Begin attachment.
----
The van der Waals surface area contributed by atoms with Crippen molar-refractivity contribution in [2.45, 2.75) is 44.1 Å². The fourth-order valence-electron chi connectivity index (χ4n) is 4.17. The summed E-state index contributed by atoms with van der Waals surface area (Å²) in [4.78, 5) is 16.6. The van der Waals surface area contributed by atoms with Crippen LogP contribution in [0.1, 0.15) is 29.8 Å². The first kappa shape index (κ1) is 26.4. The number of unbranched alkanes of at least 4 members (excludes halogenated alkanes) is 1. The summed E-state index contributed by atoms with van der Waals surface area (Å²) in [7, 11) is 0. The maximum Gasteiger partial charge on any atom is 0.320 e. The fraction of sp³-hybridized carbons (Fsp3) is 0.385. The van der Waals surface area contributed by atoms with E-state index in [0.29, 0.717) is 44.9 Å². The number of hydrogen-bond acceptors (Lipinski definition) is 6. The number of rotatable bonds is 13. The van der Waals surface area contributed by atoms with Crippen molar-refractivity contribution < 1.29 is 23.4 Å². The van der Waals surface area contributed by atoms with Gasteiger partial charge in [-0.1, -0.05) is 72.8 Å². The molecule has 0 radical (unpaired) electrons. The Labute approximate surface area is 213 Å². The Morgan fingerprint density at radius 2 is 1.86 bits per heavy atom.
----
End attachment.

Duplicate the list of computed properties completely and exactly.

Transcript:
The van der Waals surface area contributed by atoms with Crippen molar-refractivity contribution in [2.45, 2.75) is 44.1 Å². The fourth-order valence-electron chi connectivity index (χ4n) is 4.17. The summed E-state index contributed by atoms with van der Waals surface area (Å²) in [4.78, 5) is 16.6. The van der Waals surface area contributed by atoms with Crippen LogP contribution in [0.1, 0.15) is 29.8 Å². The first kappa shape index (κ1) is 26.4. The number of unbranched alkanes of at least 4 members (excludes halogenated alkanes) is 1. The summed E-state index contributed by atoms with van der Waals surface area (Å²) in [7, 11) is 0. The maximum Gasteiger partial charge on any atom is 0.320 e. The fraction of sp³-hybridized carbons (Fsp3) is 0.385. The van der Waals surface area contributed by atoms with E-state index in [0.29, 0.717) is 44.9 Å². The number of hydrogen-bond acceptors (Lipinski definition) is 6. The number of rotatable bonds is 13. The van der Waals surface area contributed by atoms with Crippen molar-refractivity contribution < 1.29 is 23.4 Å². The van der Waals surface area contributed by atoms with Gasteiger partial charge in [-0.1, -0.05) is 72.8 Å². The molecule has 0 radical (unpaired) electrons. The Labute approximate surface area is 213 Å². The Morgan fingerprint density at radius 2 is 1.86 bits per heavy atom.